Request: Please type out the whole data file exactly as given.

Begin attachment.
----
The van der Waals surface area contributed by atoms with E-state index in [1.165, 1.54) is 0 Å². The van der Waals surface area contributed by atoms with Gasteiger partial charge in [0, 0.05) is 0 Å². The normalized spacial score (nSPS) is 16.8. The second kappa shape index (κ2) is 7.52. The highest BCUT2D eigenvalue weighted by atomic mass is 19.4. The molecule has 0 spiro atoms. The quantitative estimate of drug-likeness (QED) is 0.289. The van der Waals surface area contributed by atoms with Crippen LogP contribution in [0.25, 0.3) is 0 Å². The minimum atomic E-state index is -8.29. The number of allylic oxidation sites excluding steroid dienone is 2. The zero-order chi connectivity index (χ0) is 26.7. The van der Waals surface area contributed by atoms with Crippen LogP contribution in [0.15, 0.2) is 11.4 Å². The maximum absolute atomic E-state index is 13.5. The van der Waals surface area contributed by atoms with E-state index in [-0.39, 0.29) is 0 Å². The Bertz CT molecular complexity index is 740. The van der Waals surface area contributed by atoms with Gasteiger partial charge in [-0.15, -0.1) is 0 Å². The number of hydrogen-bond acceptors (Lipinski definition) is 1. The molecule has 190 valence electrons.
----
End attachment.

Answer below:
The van der Waals surface area contributed by atoms with E-state index in [1.165, 1.54) is 0 Å². The van der Waals surface area contributed by atoms with Gasteiger partial charge in [0, 0.05) is 0 Å². The normalized spacial score (nSPS) is 16.8. The second kappa shape index (κ2) is 7.52. The highest BCUT2D eigenvalue weighted by atomic mass is 19.4. The molecule has 0 spiro atoms. The quantitative estimate of drug-likeness (QED) is 0.289. The van der Waals surface area contributed by atoms with Crippen LogP contribution in [0.25, 0.3) is 0 Å². The minimum atomic E-state index is -8.29. The number of allylic oxidation sites excluding steroid dienone is 2. The zero-order chi connectivity index (χ0) is 26.7. The van der Waals surface area contributed by atoms with Crippen LogP contribution in [0.15, 0.2) is 11.4 Å². The maximum absolute atomic E-state index is 13.5. The van der Waals surface area contributed by atoms with E-state index in [-0.39, 0.29) is 0 Å². The Bertz CT molecular complexity index is 740. The van der Waals surface area contributed by atoms with Gasteiger partial charge in [-0.15, -0.1) is 0 Å². The number of hydrogen-bond acceptors (Lipinski definition) is 1. The molecule has 190 valence electrons.